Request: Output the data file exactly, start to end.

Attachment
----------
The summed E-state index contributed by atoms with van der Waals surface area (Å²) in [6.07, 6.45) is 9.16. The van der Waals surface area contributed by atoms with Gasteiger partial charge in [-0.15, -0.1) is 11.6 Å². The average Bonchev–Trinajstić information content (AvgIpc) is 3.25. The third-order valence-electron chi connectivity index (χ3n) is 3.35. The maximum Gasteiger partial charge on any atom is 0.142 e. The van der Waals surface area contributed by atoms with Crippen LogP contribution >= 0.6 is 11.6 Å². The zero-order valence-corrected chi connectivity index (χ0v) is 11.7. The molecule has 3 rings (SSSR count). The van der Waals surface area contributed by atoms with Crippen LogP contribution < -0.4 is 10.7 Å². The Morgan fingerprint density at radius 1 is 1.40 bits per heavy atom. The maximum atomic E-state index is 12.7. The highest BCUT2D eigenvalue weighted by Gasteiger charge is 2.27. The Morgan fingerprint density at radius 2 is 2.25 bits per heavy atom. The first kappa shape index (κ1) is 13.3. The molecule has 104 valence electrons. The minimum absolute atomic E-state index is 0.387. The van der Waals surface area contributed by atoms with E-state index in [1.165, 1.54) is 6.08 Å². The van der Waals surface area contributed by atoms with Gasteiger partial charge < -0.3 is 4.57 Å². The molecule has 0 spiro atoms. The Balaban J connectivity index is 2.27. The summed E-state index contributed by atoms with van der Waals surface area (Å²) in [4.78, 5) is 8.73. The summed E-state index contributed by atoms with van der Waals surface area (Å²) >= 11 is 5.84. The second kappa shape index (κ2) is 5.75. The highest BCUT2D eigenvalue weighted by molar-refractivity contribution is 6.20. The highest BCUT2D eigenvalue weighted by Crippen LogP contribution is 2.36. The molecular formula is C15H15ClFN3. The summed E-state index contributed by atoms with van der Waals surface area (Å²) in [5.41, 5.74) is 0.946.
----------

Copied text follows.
The summed E-state index contributed by atoms with van der Waals surface area (Å²) in [6.07, 6.45) is 9.16. The van der Waals surface area contributed by atoms with Gasteiger partial charge in [-0.15, -0.1) is 11.6 Å². The average Bonchev–Trinajstić information content (AvgIpc) is 3.25. The third-order valence-electron chi connectivity index (χ3n) is 3.35. The maximum Gasteiger partial charge on any atom is 0.142 e. The van der Waals surface area contributed by atoms with Crippen LogP contribution >= 0.6 is 11.6 Å². The zero-order valence-corrected chi connectivity index (χ0v) is 11.7. The molecule has 3 rings (SSSR count). The van der Waals surface area contributed by atoms with Crippen LogP contribution < -0.4 is 10.7 Å². The Morgan fingerprint density at radius 1 is 1.40 bits per heavy atom. The maximum atomic E-state index is 12.7. The highest BCUT2D eigenvalue weighted by Gasteiger charge is 2.27. The Morgan fingerprint density at radius 2 is 2.25 bits per heavy atom. The first kappa shape index (κ1) is 13.3. The molecule has 104 valence electrons. The minimum absolute atomic E-state index is 0.387. The van der Waals surface area contributed by atoms with E-state index in [1.165, 1.54) is 6.08 Å². The van der Waals surface area contributed by atoms with Gasteiger partial charge < -0.3 is 4.57 Å². The molecule has 0 spiro atoms. The Balaban J connectivity index is 2.27. The summed E-state index contributed by atoms with van der Waals surface area (Å²) in [4.78, 5) is 8.73. The summed E-state index contributed by atoms with van der Waals surface area (Å²) >= 11 is 5.84. The second kappa shape index (κ2) is 5.75. The highest BCUT2D eigenvalue weighted by molar-refractivity contribution is 6.20. The highest BCUT2D eigenvalue weighted by Crippen LogP contribution is 2.36. The molecular formula is C15H15ClFN3. The summed E-state index contributed by atoms with van der Waals surface area (Å²) in [5.41, 5.74) is 0.946.